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Tactile Access Is Still Tops For Blind Patrons

I am an avid history lover! I love to travel and always try to visit local museums wherever I go.

I am outraged over the looting of museums in Iraq following the American invasion and the subsequent traffic in artifacts from ancient Mesopotamia.

As a lover of history's relics, I am fully cognizant of how important it is to protect the irreplaceable items from past civilizations that are housed in the world's museums. However, some museums do provide access, so why can't others?

In Copenhagen, Denmark, I visited the Ni Carlsberg Glyptotek, which has a wonderful collection from ancient times, and almost all of their collection is touchable by any visitor. All they ask is that you put on a pair of light, cotton gloves so that the oils from your fingers won't damage the items on display.

The Tactual Museum in the Athens quarter of Kallithea, opened in 1984, displays exact, original-size plaster copies of more than 80 works of ancient Greek masterpieces and bas-relief representations, including famous statues such as the Venus de Milo, the Charioteer of Delphi and the Zeus or Poseidon of Artemision.

Accessible clay models of the Athens Acropolis with its landmark Parthenon temple are also on show.

In Turkey, many museums' collections were totally touchable, and in the United Kingdom I have had many special tours where I was allowed to touch various items that are normally out of reach behind ropes.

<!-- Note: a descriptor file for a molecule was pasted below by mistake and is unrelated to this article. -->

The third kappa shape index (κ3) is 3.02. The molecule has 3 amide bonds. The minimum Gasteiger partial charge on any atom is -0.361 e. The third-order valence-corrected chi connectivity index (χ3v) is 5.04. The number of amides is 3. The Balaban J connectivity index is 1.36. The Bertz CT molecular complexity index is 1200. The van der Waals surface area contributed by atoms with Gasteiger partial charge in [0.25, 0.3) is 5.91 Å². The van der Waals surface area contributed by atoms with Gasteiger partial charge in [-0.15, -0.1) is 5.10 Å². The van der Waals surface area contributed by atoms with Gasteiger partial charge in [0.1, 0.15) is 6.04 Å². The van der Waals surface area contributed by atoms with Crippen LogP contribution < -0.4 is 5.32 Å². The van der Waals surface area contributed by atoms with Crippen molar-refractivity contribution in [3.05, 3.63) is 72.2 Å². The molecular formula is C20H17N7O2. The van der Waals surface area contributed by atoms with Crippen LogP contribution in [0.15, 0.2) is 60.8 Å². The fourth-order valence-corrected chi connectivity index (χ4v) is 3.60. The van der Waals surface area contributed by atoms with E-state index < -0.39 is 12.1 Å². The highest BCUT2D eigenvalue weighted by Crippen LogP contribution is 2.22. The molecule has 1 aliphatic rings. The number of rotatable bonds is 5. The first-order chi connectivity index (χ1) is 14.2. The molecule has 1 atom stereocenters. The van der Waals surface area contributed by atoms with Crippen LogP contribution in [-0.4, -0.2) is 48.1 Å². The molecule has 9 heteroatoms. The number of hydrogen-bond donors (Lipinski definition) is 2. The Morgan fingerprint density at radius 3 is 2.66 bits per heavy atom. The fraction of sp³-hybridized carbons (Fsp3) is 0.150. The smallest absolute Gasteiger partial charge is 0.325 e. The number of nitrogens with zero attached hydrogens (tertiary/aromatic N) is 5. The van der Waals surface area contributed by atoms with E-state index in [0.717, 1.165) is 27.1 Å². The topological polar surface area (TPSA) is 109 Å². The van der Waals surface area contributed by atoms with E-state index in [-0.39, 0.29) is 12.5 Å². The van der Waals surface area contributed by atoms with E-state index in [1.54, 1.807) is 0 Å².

Some Canadian museums are also making great strides towards increasing their collections' accessibility. The Museum of Civilization and Man in Gatineau, Quebec, has a lot of touchable items on display, and regularly offers special tours through appointment.

While in Saskatoon to attend the Annual General Meeting in May, 2004, several NFB:AE members visited the Museum of Antiquities at the University of Saskatchewan, which houses a permanent collection of full-scale replicas of ancient Greek, Roman and Medieval sculptures, made with exacting craftsmanship by the Louvre in Paris. The museum also features ancient military and domestic artifacts and a comprehensive collection of ancient Greek, Roman and Medieval coinage.

Canada's national broadcaster, the CBC, has a museum in its Toronto headquarters building. It includes an area containing microphones from throughout the last half-century, an old control board, and a wall full of buttons that you can punch to watch examples of CBC shows from down through the years.

Some museums produce "audio guides", which provide a self-guided tour of a portion of a collection or special display.

There are many things a museum can do to enable patrons who are blind to more fully enjoy their experience, including the following:

  • Provide brochures in large print, braille or on cassette;
  • Ensure websites describing the collection are fully usable by individuals using adaptive technology;
  • Provide a verbal explanation of charts and photos at a lecture;
  • Ensure staff is trained to provide a welcoming environment;
  • Offer audio guides describing items in the collection;
  • Provide special tours, where items ordinarily roped off can be touched.

For blind visitors, there is no substitute for being able to run your fingers over an item, feeling its shape, texture and detail-appreciating fully the craftsmanship of the sculptor. Canadian museums can learn much from their counterparts around the world.

Photo: Hand running over a sculpture at the Tactual Museum

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